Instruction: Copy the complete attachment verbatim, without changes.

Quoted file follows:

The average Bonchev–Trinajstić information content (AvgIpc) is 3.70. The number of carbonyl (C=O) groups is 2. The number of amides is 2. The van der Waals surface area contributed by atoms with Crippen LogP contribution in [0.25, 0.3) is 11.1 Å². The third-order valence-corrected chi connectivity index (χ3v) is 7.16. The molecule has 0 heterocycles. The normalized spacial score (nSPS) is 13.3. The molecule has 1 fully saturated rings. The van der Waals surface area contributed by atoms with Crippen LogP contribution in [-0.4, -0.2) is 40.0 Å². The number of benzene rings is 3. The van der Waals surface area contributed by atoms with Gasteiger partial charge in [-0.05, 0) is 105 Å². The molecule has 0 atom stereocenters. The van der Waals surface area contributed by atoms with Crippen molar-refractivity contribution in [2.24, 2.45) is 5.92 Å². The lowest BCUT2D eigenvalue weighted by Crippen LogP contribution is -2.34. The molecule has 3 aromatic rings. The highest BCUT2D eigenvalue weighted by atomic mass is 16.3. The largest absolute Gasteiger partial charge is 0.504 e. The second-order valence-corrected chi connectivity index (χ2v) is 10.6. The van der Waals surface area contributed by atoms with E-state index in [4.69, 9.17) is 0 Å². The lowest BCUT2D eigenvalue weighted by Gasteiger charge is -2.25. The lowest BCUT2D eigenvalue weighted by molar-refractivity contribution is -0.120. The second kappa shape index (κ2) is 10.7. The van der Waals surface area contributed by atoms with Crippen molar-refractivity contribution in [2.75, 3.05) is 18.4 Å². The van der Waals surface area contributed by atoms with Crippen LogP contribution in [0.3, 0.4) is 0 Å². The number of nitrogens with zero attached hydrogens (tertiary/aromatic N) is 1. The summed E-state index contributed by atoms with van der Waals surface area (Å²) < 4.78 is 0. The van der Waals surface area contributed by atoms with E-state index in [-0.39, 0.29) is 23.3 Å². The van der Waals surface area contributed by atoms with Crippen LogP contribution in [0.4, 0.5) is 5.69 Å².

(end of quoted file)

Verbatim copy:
The average Bonchev–Trinajstić information content (AvgIpc) is 3.70. The number of carbonyl (C=O) groups is 2. The number of amides is 2. The van der Waals surface area contributed by atoms with Crippen LogP contribution in [0.25, 0.3) is 11.1 Å². The third-order valence-corrected chi connectivity index (χ3v) is 7.16. The molecule has 0 heterocycles. The normalized spacial score (nSPS) is 13.3. The molecule has 1 fully saturated rings. The van der Waals surface area contributed by atoms with Crippen LogP contribution in [-0.4, -0.2) is 40.0 Å². The number of benzene rings is 3. The van der Waals surface area contributed by atoms with Gasteiger partial charge in [-0.05, 0) is 105 Å². The molecule has 0 atom stereocenters. The van der Waals surface area contributed by atoms with Crippen molar-refractivity contribution in [2.24, 2.45) is 5.92 Å². The lowest BCUT2D eigenvalue weighted by Crippen LogP contribution is -2.34. The molecule has 3 aromatic rings. The highest BCUT2D eigenvalue weighted by atomic mass is 16.3. The largest absolute Gasteiger partial charge is 0.504 e. The second-order valence-corrected chi connectivity index (χ2v) is 10.6. The van der Waals surface area contributed by atoms with E-state index in [4.69, 9.17) is 0 Å². The lowest BCUT2D eigenvalue weighted by Gasteiger charge is -2.25. The lowest BCUT2D eigenvalue weighted by molar-refractivity contribution is -0.120. The second kappa shape index (κ2) is 10.7. The van der Waals surface area contributed by atoms with Crippen molar-refractivity contribution in [2.75, 3.05) is 18.4 Å². The van der Waals surface area contributed by atoms with Crippen LogP contribution in [0.3, 0.4) is 0 Å². The number of nitrogens with zero attached hydrogens (tertiary/aromatic N) is 1. The summed E-state index contributed by atoms with van der Waals surface area (Å²) < 4.78 is 0. The van der Waals surface area contributed by atoms with E-state index in [-0.39, 0.29) is 23.3 Å². The van der Waals surface area contributed by atoms with Crippen LogP contribution in [0.4, 0.5) is 5.69 Å².